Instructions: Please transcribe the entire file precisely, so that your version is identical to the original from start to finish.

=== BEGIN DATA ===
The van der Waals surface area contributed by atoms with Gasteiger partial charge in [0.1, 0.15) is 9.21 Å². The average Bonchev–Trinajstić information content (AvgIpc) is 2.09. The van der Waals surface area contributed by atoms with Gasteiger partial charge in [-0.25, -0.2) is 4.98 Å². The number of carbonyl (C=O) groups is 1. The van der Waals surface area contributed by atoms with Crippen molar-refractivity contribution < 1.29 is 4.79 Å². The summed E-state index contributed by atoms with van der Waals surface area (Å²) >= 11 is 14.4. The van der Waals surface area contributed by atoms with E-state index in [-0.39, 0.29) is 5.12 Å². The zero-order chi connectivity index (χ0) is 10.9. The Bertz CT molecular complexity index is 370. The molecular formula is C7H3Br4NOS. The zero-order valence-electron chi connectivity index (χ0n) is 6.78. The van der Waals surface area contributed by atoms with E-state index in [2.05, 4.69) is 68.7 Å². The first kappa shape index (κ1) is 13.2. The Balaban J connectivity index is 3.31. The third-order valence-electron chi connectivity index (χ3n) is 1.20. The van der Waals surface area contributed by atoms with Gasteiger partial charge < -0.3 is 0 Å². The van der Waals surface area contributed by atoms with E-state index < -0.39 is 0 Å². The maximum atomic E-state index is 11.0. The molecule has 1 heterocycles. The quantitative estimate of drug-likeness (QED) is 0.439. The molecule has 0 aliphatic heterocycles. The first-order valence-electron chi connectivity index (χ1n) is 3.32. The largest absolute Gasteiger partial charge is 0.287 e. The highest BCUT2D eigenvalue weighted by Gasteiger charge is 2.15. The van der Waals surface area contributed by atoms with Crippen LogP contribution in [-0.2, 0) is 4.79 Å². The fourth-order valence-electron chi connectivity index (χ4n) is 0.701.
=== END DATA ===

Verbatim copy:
The van der Waals surface area contributed by atoms with Gasteiger partial charge in [0.1, 0.15) is 9.21 Å². The average Bonchev–Trinajstić information content (AvgIpc) is 2.09. The van der Waals surface area contributed by atoms with Gasteiger partial charge in [-0.25, -0.2) is 4.98 Å². The number of carbonyl (C=O) groups is 1. The van der Waals surface area contributed by atoms with Crippen molar-refractivity contribution < 1.29 is 4.79 Å². The summed E-state index contributed by atoms with van der Waals surface area (Å²) >= 11 is 14.4. The van der Waals surface area contributed by atoms with E-state index in [-0.39, 0.29) is 5.12 Å². The zero-order chi connectivity index (χ0) is 10.9. The Bertz CT molecular complexity index is 370. The molecular formula is C7H3Br4NOS. The zero-order valence-electron chi connectivity index (χ0n) is 6.78. The van der Waals surface area contributed by atoms with E-state index in [2.05, 4.69) is 68.7 Å². The first kappa shape index (κ1) is 13.2. The Balaban J connectivity index is 3.31. The third-order valence-electron chi connectivity index (χ3n) is 1.20. The van der Waals surface area contributed by atoms with Gasteiger partial charge < -0.3 is 0 Å². The van der Waals surface area contributed by atoms with E-state index < -0.39 is 0 Å². The maximum atomic E-state index is 11.0. The molecule has 1 heterocycles. The quantitative estimate of drug-likeness (QED) is 0.439. The molecule has 0 aliphatic heterocycles. The first-order valence-electron chi connectivity index (χ1n) is 3.32. The largest absolute Gasteiger partial charge is 0.287 e. The highest BCUT2D eigenvalue weighted by Gasteiger charge is 2.15. The van der Waals surface area contributed by atoms with Crippen LogP contribution in [-0.2, 0) is 4.79 Å². The fourth-order valence-electron chi connectivity index (χ4n) is 0.701.